Requirement 2: Regular use

The client must also use the office on a “regular” basis. “[I]ncidental or occasional business use” is not regular use, notes the IRS. Regular use means “on a continuing basis.” Examples:

  • New York Times editor’s use of home office to hold an average of one conversation per night with politicians, labor leaders and other public figures; and
  • Account executive who is required to field client calls, but who can’t be reached during the day, takes calls at his home office on average 2.25 hours per night for five nights a week.

Rule of thumb: Ten or more hours per week should be enough to establish regular use. But also tell your clients that “use” means all business activities, not just administrative tasks.

Requirement 3: Principal place of business

Principal doesn’t mean “exclusive.” The IRS uses two criteria to determine if the home office is the principal place of business:

1. The client must use the office “regularly and exclusively for administrative or management activities” related to the trade or business. Examples:

  • Billing customers, clients or patients
  • Keeping books and records
  • Ordering supplies
  • Setting up appointments
  • Forwarding orders
  • Writing reports

2. The client must have no other fixed location where he conducts such administrative or management activities. The IRS lists examples of activities that aren’t disqualifying, including:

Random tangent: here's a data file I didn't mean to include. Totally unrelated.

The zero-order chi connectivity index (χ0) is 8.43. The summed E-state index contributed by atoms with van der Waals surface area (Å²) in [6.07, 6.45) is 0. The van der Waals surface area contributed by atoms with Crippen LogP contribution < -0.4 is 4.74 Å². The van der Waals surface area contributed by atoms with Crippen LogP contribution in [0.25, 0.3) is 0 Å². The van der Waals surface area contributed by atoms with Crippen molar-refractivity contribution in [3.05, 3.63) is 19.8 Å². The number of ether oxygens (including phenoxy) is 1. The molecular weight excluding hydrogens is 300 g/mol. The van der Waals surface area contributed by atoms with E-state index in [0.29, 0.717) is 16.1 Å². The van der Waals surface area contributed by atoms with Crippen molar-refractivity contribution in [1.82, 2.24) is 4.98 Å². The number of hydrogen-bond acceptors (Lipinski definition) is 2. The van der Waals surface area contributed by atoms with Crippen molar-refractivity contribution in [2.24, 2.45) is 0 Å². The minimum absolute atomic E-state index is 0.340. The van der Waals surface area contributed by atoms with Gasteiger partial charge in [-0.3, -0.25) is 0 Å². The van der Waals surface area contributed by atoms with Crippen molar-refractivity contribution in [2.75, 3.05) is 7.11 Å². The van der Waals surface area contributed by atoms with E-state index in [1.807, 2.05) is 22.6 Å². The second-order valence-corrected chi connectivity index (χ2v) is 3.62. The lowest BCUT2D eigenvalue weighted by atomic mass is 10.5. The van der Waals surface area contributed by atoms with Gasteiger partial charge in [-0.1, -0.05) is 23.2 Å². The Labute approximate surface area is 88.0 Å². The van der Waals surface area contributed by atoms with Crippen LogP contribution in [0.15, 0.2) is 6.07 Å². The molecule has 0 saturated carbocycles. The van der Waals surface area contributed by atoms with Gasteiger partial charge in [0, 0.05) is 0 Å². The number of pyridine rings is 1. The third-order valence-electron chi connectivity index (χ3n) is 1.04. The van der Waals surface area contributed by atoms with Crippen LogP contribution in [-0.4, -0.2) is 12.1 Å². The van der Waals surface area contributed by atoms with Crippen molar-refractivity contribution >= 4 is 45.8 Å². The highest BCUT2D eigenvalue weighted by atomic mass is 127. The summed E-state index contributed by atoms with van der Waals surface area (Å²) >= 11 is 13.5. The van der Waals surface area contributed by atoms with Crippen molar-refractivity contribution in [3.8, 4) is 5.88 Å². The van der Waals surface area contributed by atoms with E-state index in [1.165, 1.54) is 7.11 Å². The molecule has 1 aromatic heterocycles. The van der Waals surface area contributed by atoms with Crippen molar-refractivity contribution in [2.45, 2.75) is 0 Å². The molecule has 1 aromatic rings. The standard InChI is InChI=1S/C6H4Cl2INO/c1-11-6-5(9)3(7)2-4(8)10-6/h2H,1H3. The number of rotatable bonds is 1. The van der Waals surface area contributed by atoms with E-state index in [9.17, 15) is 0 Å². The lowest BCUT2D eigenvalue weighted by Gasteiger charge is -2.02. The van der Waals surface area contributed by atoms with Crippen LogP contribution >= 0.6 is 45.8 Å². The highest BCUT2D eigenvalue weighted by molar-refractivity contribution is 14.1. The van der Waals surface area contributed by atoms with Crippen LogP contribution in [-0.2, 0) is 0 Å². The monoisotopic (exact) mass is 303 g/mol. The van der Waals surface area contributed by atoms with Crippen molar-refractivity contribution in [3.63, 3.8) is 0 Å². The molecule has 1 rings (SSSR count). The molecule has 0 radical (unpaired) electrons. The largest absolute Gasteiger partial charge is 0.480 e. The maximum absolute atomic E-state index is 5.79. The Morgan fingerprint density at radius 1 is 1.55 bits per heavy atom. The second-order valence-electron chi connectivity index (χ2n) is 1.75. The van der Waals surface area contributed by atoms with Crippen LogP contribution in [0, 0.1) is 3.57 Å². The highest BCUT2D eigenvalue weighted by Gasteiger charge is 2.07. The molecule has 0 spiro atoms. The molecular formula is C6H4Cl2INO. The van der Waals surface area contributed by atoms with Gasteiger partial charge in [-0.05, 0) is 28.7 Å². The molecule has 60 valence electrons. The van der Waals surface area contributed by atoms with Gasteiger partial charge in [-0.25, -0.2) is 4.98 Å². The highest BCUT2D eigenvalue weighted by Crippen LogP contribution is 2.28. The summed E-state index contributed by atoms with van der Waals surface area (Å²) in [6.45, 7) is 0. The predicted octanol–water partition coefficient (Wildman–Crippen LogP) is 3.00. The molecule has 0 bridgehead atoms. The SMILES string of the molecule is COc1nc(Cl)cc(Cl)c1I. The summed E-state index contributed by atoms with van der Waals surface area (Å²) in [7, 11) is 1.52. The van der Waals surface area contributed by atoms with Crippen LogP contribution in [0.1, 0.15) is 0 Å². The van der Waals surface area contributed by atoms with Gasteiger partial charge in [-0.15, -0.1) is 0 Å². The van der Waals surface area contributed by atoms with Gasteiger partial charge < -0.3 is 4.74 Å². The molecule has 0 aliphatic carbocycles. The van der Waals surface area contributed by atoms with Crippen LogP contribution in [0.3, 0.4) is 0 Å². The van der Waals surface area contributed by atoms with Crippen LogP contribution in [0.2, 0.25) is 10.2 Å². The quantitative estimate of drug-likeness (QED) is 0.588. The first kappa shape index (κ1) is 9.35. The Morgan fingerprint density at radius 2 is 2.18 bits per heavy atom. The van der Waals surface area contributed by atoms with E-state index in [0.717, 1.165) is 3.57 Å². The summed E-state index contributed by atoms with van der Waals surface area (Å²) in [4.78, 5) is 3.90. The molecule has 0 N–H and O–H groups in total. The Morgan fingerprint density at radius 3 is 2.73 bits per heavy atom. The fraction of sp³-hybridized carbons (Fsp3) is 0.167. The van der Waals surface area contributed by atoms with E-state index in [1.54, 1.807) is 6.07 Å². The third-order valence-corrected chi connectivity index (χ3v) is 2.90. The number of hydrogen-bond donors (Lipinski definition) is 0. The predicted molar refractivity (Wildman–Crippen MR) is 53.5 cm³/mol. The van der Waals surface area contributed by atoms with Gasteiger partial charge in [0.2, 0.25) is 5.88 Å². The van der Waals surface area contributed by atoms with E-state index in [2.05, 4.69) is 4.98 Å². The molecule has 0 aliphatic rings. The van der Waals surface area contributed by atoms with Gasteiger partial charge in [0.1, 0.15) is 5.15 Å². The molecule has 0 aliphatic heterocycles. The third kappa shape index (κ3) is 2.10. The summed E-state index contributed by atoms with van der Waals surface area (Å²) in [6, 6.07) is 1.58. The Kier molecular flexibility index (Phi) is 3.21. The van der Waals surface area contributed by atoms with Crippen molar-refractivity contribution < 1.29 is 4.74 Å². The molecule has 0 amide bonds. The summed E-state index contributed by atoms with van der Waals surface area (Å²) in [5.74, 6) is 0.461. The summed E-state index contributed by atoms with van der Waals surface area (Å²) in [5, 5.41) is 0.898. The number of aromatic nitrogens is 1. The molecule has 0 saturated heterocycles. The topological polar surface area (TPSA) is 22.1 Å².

• Having others conduct administrative or management activities at locations other than the home (e.g., hiring another company to do billing for the client’s business at the billing company’s location)
  • “Occasionally” conducting “minimal” administrative or management activities at a fixed location outside the client’s home
  • Conducting “substantial” non-administrative or non-management business activities outside the home (e.g., meeting with customers at outside locations)
  • Choosing to conduct administrative or management activities at home even though the client has suitable space to conduct them outside the home
So what should you do about all of this?

Too many small-business owners who operate out of a home and at least one other office miss out on tax savings because they don’t understand how the home office deduction works. So sharing the above knowledge is bound to win you lots of appreciation. But you also need to caution clients—assuming they do qualify—that the IRS is very strict and that they shouldn’t claim the home office deduction unless they keep scrupulous records documenting that they meet all three prongs—exclusive use, regular use and principal place of business—necessary to qualify for it.

This article was adapted with permission from MurrayBradfordTaxInstitute.com, a site dedicated to helping self-employed taxpayers and one-owner businesses save on taxes.

About the Author

Glenn Demby is an attorney and prize-winning B2B journalist who specializes in explaining the law in plain English and providing how-to solutions to help business professionals overcome their compliance challenges. He can be reached at 203-354-4532 and at glennsdemby@gmail.com.